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Chinese Government looks to slow theme park development boom
With more than 60 theme parks under development across the nation, the Chinese Government is looking to slow the pace of theme park development.
As of the end of 2015, China had 59 theme parks planned or under construction and with some reports that the figure could now be in the hundreds China’s central planning body has warned developers that the development boom could see unpayable debts and low grade or copycat developments.
This explosion in theme park development in the country is due in part to the Chinese Government lifting a ban on theme park approvals in 2013, enabling parks under CN¥5 billion (US$800 million to be approved at a provincial level, encouraging further investors.
According to the National Development and Reform Commission (NDRC) – which has broad administrative and planning control over the Chinese economy – theme park developers should strengthen supervision to “prevent the formation of local debt risks, social risks and financial risks.”
An NDRC statement advised “in the development of theme parks we’ve seen unclear concepts, blind construction, imitations and plagiarism, low-standard duplication and other issues,” adding that in certain areas “local debt risks” were starting to emerge.
For future plans, the NDRC says that entertainment firms should involve the Government more planning such developments, with particular care placed on developments worth more than CN¥1.5 billionn (US$237 million).
Attractions sales in China grew significantly last year, increasing 27%, with UK-based market research organisation Mintel predicting the market to more than double in size to CN¥89.2 billion (US$14.2 billion ) by 2022.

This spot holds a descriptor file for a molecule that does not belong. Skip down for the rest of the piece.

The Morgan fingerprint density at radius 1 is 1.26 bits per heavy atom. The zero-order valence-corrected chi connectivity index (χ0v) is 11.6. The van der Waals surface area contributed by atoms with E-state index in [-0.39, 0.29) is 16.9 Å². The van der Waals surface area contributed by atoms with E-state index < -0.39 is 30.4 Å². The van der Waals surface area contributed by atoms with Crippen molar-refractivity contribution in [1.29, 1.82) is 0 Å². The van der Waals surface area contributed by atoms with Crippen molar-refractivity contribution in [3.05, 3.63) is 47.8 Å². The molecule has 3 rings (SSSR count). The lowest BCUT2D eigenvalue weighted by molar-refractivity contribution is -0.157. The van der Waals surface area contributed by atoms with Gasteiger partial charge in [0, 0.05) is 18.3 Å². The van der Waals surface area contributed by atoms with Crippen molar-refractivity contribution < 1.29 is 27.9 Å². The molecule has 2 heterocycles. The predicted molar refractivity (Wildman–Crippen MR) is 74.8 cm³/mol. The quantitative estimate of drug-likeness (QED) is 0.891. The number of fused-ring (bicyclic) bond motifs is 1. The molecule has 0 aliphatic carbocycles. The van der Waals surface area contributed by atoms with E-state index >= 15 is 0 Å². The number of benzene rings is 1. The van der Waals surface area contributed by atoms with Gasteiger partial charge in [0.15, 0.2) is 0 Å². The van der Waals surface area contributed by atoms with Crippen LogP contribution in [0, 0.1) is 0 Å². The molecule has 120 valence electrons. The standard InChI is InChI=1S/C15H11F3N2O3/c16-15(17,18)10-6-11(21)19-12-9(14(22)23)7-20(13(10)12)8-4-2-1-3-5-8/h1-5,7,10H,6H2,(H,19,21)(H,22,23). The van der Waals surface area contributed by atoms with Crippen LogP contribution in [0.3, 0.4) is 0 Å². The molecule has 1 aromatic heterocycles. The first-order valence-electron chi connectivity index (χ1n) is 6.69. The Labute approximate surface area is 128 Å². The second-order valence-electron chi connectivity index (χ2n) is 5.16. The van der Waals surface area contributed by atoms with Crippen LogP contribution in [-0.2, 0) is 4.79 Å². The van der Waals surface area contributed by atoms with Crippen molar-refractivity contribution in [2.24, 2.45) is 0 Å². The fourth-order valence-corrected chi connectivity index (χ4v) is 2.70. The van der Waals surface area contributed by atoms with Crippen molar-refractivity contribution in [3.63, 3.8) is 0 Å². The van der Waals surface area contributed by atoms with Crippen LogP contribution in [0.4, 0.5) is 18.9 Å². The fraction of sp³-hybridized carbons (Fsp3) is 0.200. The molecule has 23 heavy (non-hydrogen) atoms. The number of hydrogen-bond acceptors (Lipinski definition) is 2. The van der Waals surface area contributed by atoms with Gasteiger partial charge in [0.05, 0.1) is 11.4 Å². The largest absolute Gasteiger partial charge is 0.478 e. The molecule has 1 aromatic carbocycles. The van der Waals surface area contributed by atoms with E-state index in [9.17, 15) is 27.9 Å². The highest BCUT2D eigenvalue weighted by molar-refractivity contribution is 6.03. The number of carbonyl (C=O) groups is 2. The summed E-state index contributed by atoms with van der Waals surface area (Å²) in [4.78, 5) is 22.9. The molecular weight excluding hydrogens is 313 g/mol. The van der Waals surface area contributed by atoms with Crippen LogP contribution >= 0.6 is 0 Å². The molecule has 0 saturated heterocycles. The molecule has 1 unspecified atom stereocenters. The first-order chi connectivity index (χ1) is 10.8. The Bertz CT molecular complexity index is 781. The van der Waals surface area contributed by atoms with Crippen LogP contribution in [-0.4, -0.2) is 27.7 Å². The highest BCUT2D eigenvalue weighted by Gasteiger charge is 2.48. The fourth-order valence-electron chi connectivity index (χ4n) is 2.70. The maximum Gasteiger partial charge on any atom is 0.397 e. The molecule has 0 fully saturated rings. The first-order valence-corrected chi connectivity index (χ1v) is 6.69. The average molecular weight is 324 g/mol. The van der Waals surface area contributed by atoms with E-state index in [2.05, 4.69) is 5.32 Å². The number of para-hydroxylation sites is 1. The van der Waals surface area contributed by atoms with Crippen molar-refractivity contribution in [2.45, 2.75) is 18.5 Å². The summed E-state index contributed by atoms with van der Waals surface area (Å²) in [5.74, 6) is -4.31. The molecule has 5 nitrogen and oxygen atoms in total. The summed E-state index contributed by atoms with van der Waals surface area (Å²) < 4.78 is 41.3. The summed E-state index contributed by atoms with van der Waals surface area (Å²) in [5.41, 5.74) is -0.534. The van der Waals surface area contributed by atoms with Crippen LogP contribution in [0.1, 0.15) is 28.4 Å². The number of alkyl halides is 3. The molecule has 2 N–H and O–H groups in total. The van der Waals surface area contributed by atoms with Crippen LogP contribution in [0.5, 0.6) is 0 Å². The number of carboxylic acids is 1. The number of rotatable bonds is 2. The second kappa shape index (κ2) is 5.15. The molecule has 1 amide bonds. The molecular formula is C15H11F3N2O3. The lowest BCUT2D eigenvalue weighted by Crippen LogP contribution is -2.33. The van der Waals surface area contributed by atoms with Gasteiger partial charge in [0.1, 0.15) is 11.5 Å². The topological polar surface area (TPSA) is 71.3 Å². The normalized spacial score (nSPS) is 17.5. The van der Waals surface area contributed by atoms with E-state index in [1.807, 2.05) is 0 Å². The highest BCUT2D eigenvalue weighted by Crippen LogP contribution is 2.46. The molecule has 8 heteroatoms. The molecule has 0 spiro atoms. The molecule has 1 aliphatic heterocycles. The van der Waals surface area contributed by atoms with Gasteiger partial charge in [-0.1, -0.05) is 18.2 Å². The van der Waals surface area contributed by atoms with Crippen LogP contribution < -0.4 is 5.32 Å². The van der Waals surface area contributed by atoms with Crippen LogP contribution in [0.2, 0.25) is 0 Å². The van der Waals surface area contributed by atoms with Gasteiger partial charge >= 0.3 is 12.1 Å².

In June last year, China’s government removed restrictions on foreign investment in large-scale theme park projects as part of a pledge to open the country’s economy - the second largest in the world - to wider foreign investment.
Major developments in the country include those from the likes of Disney, Universal, Wanda and now Sunac. The NDRC says that new property developments around theme parks, including commercial and residential properties, will be closer scrutinised and must gain separate approval.
As its theme park sector continues to thrive, China predicts spending at its parks to reach nearly US$12 billion by 2020, with visitor numbers surpassing 330 million people. As Chinese disposable income rises, attractions are reaping the rewards, with tourism numbers increasing as more leisure opportunities become available to tourists.
Images: Shanghai Disney Resort (top) and Wanda World Park (below).
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15th November 2016 - INVESTMENTS IN CHINA’S THEME PARKS DRIVING ASIAN TOURISM
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27th April 2015 - CHENGDU CUBE OCEANARIUM RECOGNISED WITH TWO GUINNESS WORLD RECORDS
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29th August 2011 - CHINA CURBS THEME PARK PROJECTS
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